Shohei Othani’s Sprinting Power

Everyone in the world knows that Shohai Othani is powerful. Hitting massive bombs and throwing triple-digit fastballs makes it obvious that this guy can transfer more power to baseball than anyone else in the world. His formula to create power, kinetic energy, in this case, is better than anyone else.

His ability to make the ball go 100 mph or more both throwing and hitting makes it safe to say that he has mastered the art and science of producing rotational power.

Today I wanted to focus on the power he produces in a linear fashion. It’s amazing to watch him sprinting around the bases. Here’s a 4 min long video of Ohtani’s sprinting ability. Statcast has his sprint speed at the elite level of 30 feet per second (20.5 mph). That’s fast but it doesn’t give us an idea of just how powerful he is when he’s sprinting.

Rotational power for baseball is always measured in miles per hour. This is actually just a velocity and not technically power since the mass of the object isn’t taken into consideration. Since the mass of a 5 oz baseball is constant up until we reach the speed of light we don’t have to factor it in.

Sprinting is different. Everyone’s weight is going to differ so we need to factor it into our equation. This is why we need something that like the kinetic energy formula to give us an idea of how much power Ohtani can produce running as fast as is and weighing as much as he does.

Let’s look at his speed as he legs out this infield hit in the WBC final when he hit a ground ball to one of the very few guys in the league that are faster than him, Trea Turner at 31.2 ft/sec.

To give you an idea of how powerful Ohtani is when he’s running I compared him to the speedy Trea Turner.

Here’s a chart that calculates their Kinetic Energy by figuring out their velocity in meters per second and body weight in kilograms.

Ohtani is producing a ton of Power. There’s a difference of 159.2 Joules (unit of power) between these two. That difference would be felt if you were standing on top of first base and got run over by each of these elite athletes going all out. Ohtani, carrying 210lbs at 20.45 mph, would hurt that much more than Turner’s 185lbs going slightly faster at 21.3 mph.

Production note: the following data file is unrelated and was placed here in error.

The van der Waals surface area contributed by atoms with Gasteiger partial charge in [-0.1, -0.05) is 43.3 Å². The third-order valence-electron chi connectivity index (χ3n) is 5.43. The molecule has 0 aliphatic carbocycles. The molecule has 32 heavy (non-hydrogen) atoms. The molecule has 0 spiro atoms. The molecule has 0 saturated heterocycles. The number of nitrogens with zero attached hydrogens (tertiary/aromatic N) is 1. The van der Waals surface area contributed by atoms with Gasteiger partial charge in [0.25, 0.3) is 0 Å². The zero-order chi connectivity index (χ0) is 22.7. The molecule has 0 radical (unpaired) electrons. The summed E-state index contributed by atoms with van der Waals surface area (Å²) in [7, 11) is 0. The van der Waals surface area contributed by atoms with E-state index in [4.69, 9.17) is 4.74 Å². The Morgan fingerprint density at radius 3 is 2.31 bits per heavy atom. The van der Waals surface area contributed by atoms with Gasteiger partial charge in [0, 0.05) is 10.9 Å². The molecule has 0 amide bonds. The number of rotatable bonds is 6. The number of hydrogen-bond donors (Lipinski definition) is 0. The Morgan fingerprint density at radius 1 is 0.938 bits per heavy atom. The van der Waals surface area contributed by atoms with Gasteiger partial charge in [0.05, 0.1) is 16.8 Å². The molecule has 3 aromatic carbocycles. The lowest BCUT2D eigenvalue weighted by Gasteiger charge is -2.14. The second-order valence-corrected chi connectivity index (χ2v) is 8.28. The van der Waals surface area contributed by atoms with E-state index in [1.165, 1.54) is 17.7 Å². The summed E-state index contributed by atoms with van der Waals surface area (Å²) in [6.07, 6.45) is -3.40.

These power numbers are off the charts. Here is how Ohtani would look on my Pitcher’s Physical Profile system with that much sprinting power

He is way off the charts. His score for the 30-yard dash power (lower right-hand corner) just dives off the chart that I’ve put together. I knew that he’d be at the top level but not by this much.

But then I remembered that the 30ft/sec is his peak speed. He wasn’t going that fast out of the box. He had to accelerate up to that speed. We typically measure average speed rather than peak. Measuring the average speed is a lot easier if you don’t have laser timers to take split times. All we need to know is how long it took him to go from point A to point B.

For this, we will use his home-to-first times, the distance (90ft/30 yards), and their body weight.

Here he is going home to first in 4.07 sec beating out a ground ball to the first baseman.

Obviously, Ohtani has an advantage in this type of sprint being a lefty. Nevertheless, it is really impressive. The chart below shows the exact numbers used to calculate their power.

These numbers from Ohtani are more in line with what I have seen in the past and have been used as a reference range in my pitcher’s physical profile system.

He’s still almost off the chart which is what you’d expect from the best baseball athlete in the world.

If you are looking at how this information can be used to help you or your pitchers then I would say that:

1 – sprinting is important: even if you don’t run the bases it is an amazing training tool

2 – mass is important: try to carry as much useful mass as possible.

So simply put, be sure that you are doing some sprints as part of your training and eat enough food to keep the needle moving. I would suggest using this same equation to track your progress with a 30-yard dash. Here’s the formula in more detail.

And this is how I calculate Ohtani’s average power using this home-to-first speed

Watching your power output is great because you might gain weight but not improve your sprint time. If you only looked at the speed you would be disappointed in your lack of progress. But this formula will show that you did in fact improve because you are moving more mass at that same speed.

If you want to see how you score in the 30-yard dash along with about 10 more metrics all associated with throwing velocity check out my pitchers profile system.

I’ll leave you with one more feat of athletic ability from Ohtan turning a broken bat groundball up the middle into a double


Graeme Lehman

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